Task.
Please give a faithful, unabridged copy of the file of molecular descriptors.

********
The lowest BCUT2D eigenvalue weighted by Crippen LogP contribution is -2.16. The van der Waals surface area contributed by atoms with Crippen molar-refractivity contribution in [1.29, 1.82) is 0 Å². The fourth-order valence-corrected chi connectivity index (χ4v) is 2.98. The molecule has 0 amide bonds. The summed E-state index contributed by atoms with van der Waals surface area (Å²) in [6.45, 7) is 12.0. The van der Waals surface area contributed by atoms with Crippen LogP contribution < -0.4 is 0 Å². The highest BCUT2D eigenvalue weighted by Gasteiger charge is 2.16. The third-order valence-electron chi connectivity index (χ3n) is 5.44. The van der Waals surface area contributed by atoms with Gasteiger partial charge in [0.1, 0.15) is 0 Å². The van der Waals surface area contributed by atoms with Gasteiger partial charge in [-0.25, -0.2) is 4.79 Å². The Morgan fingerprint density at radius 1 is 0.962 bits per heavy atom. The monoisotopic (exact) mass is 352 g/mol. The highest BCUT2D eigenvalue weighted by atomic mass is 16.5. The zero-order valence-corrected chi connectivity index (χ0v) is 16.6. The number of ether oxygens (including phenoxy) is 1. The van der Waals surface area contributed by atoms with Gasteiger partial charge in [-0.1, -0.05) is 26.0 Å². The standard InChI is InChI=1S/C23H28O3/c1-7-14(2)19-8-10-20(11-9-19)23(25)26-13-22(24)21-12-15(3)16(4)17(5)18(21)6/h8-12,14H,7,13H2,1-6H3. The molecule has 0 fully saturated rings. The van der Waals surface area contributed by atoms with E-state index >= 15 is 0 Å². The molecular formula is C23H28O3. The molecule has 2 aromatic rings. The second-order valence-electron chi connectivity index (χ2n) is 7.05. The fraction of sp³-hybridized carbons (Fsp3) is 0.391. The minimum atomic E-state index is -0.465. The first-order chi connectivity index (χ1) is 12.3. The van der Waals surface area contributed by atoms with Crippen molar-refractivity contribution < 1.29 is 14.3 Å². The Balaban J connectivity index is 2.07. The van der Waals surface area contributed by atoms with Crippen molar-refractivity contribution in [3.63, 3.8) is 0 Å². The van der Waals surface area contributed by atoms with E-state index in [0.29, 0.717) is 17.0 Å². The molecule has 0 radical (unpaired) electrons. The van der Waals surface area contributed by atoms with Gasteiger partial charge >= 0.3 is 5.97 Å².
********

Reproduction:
The lowest BCUT2D eigenvalue weighted by Crippen LogP contribution is -2.16. The van der Waals surface area contributed by atoms with Crippen molar-refractivity contribution in [1.29, 1.82) is 0 Å². The fourth-order valence-corrected chi connectivity index (χ4v) is 2.98. The molecule has 0 amide bonds. The summed E-state index contributed by atoms with van der Waals surface area (Å²) in [6.45, 7) is 12.0. The van der Waals surface area contributed by atoms with Crippen LogP contribution < -0.4 is 0 Å². The highest BCUT2D eigenvalue weighted by Gasteiger charge is 2.16. The third-order valence-electron chi connectivity index (χ3n) is 5.44. The van der Waals surface area contributed by atoms with Gasteiger partial charge in [0.1, 0.15) is 0 Å². The van der Waals surface area contributed by atoms with Gasteiger partial charge in [-0.25, -0.2) is 4.79 Å². The Morgan fingerprint density at radius 1 is 0.962 bits per heavy atom. The monoisotopic (exact) mass is 352 g/mol. The highest BCUT2D eigenvalue weighted by atomic mass is 16.5. The zero-order valence-corrected chi connectivity index (χ0v) is 16.6. The number of ether oxygens (including phenoxy) is 1. The van der Waals surface area contributed by atoms with Gasteiger partial charge in [-0.1, -0.05) is 26.0 Å². The standard InChI is InChI=1S/C23H28O3/c1-7-14(2)19-8-10-20(11-9-19)23(25)26-13-22(24)21-12-15(3)16(4)17(5)18(21)6/h8-12,14H,7,13H2,1-6H3. The molecule has 0 fully saturated rings. The van der Waals surface area contributed by atoms with E-state index >= 15 is 0 Å². The molecular formula is C23H28O3. The molecule has 2 aromatic rings. The second-order valence-electron chi connectivity index (χ2n) is 7.05. The fraction of sp³-hybridized carbons (Fsp3) is 0.391. The minimum atomic E-state index is -0.465. The first-order chi connectivity index (χ1) is 12.3. The van der Waals surface area contributed by atoms with Crippen molar-refractivity contribution < 1.29 is 14.3 Å². The Balaban J connectivity index is 2.07. The van der Waals surface area contributed by atoms with Crippen molar-refractivity contribution in [3.63, 3.8) is 0 Å². The van der Waals surface area contributed by atoms with E-state index in [0.29, 0.717) is 17.0 Å². The molecule has 0 radical (unpaired) electrons. The van der Waals surface area contributed by atoms with Gasteiger partial charge >= 0.3 is 5.97 Å².